Peter Collins Named Texas CIO of the Year

AUSTIN, Texas - Peter Collins, CIO of Austin, was named Texas CIO of the Year in a ceremony held at the 19th Annual Government Technology Conference (GTC) Southwest in January. The award, presented jointly by GTC and the Texas Department of Information Resources, honored Collins for his project management skills and his collaboration with partners throughout the region.

For Collins, the award is one in a string of kudos in recent years, including four awards for leadership and project excellence in the 2007 Best of Texas awards, a program run by the Center for Digital Government.

"What I'm most proud of is the folks I've worked with over

the years," Collins said in an interview after the event. "It's because of their dedication, hard work and trust in me as being a leader through this, and embracing the way I see things need to be done. If I never had the support of the Fire, EMS, Police, Sheriff's Department, I wouldn't be sitting here."

All award nominees were recognized for a job well done. Runners-up included: Shareen Addison, Information Resource Manager for the Department of Disability and Aging Services; Steve Chen, CIO of the University of Texas at Brownsville and Texas Southmost College; Victor Gonzalez, deputy assistant commissioner for Administrative Services for the Texas Department of Agriculture; Dee Meador, IT director of the Texas Workforce Commission; Richard Reynolds, CTO of Bee Cave; and Collin County IT Director Caren Skipworth.

- Emily Montandon, associate editor

Governor to CIOs: Don't Give Up

AUSTIN, Texas - Gov. Rick Perry urged public-sector technology professionals to press for innovation despite the sometimes plodding pace of government in opening remarks for the 19th annual GTC Southwest.

"I know a lot of you are swimming upstream when it comes to getting your ideas across. Never accept the status quo," Perry told state and local government IT workers gathered there in late January for the four-day event. Perry said CIOs, IT managers and other technology workers have a difficult but vital task.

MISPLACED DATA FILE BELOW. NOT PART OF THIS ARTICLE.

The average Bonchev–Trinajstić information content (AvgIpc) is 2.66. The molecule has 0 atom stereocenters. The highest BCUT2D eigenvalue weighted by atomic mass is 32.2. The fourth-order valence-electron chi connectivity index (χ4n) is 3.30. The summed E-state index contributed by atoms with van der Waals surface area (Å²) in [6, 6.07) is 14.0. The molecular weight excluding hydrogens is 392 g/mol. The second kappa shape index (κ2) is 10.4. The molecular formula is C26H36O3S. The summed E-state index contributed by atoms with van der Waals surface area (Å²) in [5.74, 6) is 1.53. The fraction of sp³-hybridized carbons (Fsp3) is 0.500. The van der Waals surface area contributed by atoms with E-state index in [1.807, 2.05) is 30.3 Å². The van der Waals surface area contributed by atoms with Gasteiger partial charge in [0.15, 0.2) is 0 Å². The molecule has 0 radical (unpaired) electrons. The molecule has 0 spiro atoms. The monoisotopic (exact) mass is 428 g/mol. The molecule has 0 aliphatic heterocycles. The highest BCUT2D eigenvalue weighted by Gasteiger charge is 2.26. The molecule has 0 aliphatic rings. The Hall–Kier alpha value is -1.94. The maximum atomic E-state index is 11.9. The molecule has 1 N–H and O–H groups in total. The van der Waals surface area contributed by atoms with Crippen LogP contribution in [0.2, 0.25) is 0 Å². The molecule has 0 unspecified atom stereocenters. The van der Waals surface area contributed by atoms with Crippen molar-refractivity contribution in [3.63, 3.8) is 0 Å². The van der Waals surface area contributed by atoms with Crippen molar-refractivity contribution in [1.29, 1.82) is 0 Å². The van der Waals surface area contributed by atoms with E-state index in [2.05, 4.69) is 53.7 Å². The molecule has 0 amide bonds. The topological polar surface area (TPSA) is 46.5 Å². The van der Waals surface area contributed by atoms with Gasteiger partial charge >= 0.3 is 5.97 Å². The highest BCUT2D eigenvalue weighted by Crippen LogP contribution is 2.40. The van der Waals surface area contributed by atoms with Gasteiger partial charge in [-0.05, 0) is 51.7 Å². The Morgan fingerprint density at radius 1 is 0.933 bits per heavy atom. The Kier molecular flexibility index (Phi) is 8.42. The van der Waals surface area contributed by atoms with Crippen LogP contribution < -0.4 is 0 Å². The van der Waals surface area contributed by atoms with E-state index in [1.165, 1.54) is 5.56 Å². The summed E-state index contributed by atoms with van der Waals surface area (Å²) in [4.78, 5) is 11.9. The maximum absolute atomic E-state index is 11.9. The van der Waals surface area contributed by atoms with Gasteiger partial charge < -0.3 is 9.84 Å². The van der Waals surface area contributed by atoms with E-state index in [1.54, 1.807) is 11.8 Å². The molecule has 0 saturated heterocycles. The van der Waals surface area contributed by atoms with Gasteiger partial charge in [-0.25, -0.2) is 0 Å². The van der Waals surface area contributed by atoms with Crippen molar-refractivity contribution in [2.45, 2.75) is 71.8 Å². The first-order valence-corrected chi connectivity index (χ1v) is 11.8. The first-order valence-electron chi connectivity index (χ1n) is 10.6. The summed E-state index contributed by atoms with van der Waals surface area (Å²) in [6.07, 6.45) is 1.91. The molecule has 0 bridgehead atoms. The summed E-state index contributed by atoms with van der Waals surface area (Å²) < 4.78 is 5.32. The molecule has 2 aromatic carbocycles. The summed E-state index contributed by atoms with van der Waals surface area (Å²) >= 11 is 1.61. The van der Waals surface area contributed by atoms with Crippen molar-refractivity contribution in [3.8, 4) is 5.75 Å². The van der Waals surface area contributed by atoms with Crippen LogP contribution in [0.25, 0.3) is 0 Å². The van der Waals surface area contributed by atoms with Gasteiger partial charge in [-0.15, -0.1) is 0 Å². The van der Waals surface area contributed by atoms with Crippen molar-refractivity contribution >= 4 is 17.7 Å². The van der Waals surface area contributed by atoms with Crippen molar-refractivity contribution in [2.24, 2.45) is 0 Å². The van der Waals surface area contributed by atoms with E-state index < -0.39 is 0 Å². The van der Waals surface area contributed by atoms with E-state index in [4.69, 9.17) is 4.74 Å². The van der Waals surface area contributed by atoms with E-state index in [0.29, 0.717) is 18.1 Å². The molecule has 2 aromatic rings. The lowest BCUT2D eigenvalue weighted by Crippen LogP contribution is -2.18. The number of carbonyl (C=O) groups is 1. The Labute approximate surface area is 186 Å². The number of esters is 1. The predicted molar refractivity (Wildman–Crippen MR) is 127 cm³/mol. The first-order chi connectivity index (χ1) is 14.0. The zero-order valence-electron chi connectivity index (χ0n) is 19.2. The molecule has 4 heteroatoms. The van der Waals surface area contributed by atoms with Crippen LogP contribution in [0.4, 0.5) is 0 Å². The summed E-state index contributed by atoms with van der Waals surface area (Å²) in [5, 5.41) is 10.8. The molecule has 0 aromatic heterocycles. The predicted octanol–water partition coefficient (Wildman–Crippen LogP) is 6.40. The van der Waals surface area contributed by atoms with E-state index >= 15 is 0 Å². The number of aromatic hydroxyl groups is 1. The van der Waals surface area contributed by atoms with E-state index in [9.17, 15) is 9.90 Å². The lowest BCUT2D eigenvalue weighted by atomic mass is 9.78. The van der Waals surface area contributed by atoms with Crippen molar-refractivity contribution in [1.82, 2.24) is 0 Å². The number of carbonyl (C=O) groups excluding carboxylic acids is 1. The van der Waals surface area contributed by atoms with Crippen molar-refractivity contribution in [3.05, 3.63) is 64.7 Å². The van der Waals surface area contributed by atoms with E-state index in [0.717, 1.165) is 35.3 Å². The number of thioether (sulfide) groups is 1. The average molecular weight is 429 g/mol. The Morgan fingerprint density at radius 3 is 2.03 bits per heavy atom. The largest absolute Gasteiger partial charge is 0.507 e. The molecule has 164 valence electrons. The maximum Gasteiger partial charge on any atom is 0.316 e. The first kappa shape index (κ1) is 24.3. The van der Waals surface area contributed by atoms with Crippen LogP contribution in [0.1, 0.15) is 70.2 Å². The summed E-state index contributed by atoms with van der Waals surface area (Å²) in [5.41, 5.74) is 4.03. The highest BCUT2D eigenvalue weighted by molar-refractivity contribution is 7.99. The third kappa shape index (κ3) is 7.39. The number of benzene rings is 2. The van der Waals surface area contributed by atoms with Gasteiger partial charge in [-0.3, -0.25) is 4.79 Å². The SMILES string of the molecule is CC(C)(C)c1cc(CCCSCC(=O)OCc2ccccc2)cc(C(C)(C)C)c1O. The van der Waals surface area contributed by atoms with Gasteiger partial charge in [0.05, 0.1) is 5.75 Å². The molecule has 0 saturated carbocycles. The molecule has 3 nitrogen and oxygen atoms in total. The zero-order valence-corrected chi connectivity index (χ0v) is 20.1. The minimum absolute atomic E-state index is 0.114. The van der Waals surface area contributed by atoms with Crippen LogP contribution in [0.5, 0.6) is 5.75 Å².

"Government is not normally what you think of as agile and fast-moving. But don't give up on implementing your ideas," he said. "You'll grasp the importance of technology before anyone else in your agency."

Perry called innovation a cornerstone of his efforts to keep Texas economically competitive and responsive to the needs of citizens. He pointed to the December launch of the Governor's Competitiveness Council, created to identify impediments to global competitiveness and make recommendations for how Texas can improve its economic footing for long-term success.

State and local government IT professionals will play a vital role in these initiatives by helping public institutions work smarter, and by supporting technology-related projects that draw top business and research talent to the state. Further advancements depend on IT officials' ability to make the case for new technologies and persevere in the face of opposition or bureaucratic gridlock.

"You're the prophets in your organization. Embrace that title and the responsibilities that come with it," Perry said. "Realize what you do really matters. You make a difference." - Steve Towns, editor